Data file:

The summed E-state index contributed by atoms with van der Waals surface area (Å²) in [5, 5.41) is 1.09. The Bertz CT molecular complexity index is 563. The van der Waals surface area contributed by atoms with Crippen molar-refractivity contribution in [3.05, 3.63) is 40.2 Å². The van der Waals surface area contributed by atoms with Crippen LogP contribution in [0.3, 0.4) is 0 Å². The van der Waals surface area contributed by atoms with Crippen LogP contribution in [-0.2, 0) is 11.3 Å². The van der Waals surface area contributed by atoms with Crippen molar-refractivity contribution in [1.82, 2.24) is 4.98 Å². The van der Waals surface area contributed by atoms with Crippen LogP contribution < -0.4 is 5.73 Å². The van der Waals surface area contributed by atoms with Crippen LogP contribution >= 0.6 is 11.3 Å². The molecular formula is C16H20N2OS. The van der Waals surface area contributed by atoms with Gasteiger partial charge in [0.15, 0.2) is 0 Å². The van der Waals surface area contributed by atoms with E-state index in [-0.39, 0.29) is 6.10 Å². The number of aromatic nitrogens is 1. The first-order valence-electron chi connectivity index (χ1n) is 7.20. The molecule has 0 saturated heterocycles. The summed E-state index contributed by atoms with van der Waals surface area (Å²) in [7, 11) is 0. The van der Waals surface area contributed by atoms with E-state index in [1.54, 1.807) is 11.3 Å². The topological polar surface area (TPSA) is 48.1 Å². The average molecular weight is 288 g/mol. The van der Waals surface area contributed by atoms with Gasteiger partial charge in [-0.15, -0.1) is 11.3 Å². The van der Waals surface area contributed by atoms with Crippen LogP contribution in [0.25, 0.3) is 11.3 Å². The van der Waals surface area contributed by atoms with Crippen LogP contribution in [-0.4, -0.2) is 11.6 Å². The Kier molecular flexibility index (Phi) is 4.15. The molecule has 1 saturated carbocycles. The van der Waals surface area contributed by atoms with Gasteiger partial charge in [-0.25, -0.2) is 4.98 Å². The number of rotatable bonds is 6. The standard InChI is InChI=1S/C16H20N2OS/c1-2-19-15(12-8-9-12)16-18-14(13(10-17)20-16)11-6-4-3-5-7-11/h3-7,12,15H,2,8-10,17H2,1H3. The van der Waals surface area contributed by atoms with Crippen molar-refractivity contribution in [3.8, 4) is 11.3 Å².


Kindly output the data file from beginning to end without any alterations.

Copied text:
The summed E-state index contributed by atoms with van der Waals surface area (Å²) in [5, 5.41) is 1.09. The Bertz CT molecular complexity index is 563. The van der Waals surface area contributed by atoms with Crippen molar-refractivity contribution in [3.05, 3.63) is 40.2 Å². The van der Waals surface area contributed by atoms with Crippen LogP contribution in [0.3, 0.4) is 0 Å². The van der Waals surface area contributed by atoms with Crippen LogP contribution in [-0.2, 0) is 11.3 Å². The van der Waals surface area contributed by atoms with Crippen molar-refractivity contribution in [1.82, 2.24) is 4.98 Å². The van der Waals surface area contributed by atoms with Crippen LogP contribution < -0.4 is 5.73 Å². The van der Waals surface area contributed by atoms with Crippen LogP contribution >= 0.6 is 11.3 Å². The molecular formula is C16H20N2OS. The van der Waals surface area contributed by atoms with Gasteiger partial charge in [0.15, 0.2) is 0 Å². The van der Waals surface area contributed by atoms with E-state index in [-0.39, 0.29) is 6.10 Å². The number of aromatic nitrogens is 1. The first-order valence-electron chi connectivity index (χ1n) is 7.20. The molecule has 0 saturated heterocycles. The summed E-state index contributed by atoms with van der Waals surface area (Å²) in [7, 11) is 0. The van der Waals surface area contributed by atoms with E-state index in [1.54, 1.807) is 11.3 Å². The topological polar surface area (TPSA) is 48.1 Å². The average molecular weight is 288 g/mol. The van der Waals surface area contributed by atoms with Gasteiger partial charge in [-0.15, -0.1) is 11.3 Å². The van der Waals surface area contributed by atoms with Crippen LogP contribution in [0.25, 0.3) is 11.3 Å². The van der Waals surface area contributed by atoms with Crippen LogP contribution in [-0.4, -0.2) is 11.6 Å². The Kier molecular flexibility index (Phi) is 4.15. The molecule has 1 saturated carbocycles. The van der Waals surface area contributed by atoms with Gasteiger partial charge in [-0.25, -0.2) is 4.98 Å². The number of rotatable bonds is 6. The standard InChI is InChI=1S/C16H20N2OS/c1-2-19-15(12-8-9-12)16-18-14(13(10-17)20-16)11-6-4-3-5-7-11/h3-7,12,15H,2,8-10,17H2,1H3. The van der Waals surface area contributed by atoms with Crippen molar-refractivity contribution in [3.8, 4) is 11.3 Å².